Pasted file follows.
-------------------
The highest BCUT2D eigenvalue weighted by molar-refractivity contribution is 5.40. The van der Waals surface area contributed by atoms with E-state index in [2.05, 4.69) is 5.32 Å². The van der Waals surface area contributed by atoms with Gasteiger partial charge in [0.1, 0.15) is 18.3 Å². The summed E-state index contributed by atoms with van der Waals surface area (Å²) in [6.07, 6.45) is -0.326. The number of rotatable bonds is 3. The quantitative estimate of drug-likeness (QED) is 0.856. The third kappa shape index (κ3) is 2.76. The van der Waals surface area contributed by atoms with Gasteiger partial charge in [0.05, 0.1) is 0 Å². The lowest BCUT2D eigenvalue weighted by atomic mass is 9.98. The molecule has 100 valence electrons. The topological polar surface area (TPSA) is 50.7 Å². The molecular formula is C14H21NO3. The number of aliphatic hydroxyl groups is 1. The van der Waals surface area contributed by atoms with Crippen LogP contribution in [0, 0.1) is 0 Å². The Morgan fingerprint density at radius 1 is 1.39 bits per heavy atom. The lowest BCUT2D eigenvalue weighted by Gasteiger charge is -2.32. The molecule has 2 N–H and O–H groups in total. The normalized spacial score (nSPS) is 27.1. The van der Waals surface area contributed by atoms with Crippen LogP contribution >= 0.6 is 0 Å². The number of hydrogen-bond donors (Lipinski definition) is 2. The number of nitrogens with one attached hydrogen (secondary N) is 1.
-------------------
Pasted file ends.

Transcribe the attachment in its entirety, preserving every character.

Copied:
The highest BCUT2D eigenvalue weighted by molar-refractivity contribution is 5.40. The van der Waals surface area contributed by atoms with E-state index in [2.05, 4.69) is 5.32 Å². The van der Waals surface area contributed by atoms with Gasteiger partial charge in [0.1, 0.15) is 18.3 Å². The summed E-state index contributed by atoms with van der Waals surface area (Å²) in [6.07, 6.45) is -0.326. The number of rotatable bonds is 3. The quantitative estimate of drug-likeness (QED) is 0.856. The third kappa shape index (κ3) is 2.76. The van der Waals surface area contributed by atoms with Gasteiger partial charge in [0.05, 0.1) is 0 Å². The lowest BCUT2D eigenvalue weighted by atomic mass is 9.98. The molecule has 100 valence electrons. The topological polar surface area (TPSA) is 50.7 Å². The molecular formula is C14H21NO3. The number of aliphatic hydroxyl groups is 1. The van der Waals surface area contributed by atoms with Crippen LogP contribution in [0, 0.1) is 0 Å². The Morgan fingerprint density at radius 1 is 1.39 bits per heavy atom. The lowest BCUT2D eigenvalue weighted by Gasteiger charge is -2.32. The molecule has 2 N–H and O–H groups in total. The normalized spacial score (nSPS) is 27.1. The van der Waals surface area contributed by atoms with Crippen LogP contribution >= 0.6 is 0 Å². The number of hydrogen-bond donors (Lipinski definition) is 2. The number of nitrogens with one attached hydrogen (secondary N) is 1.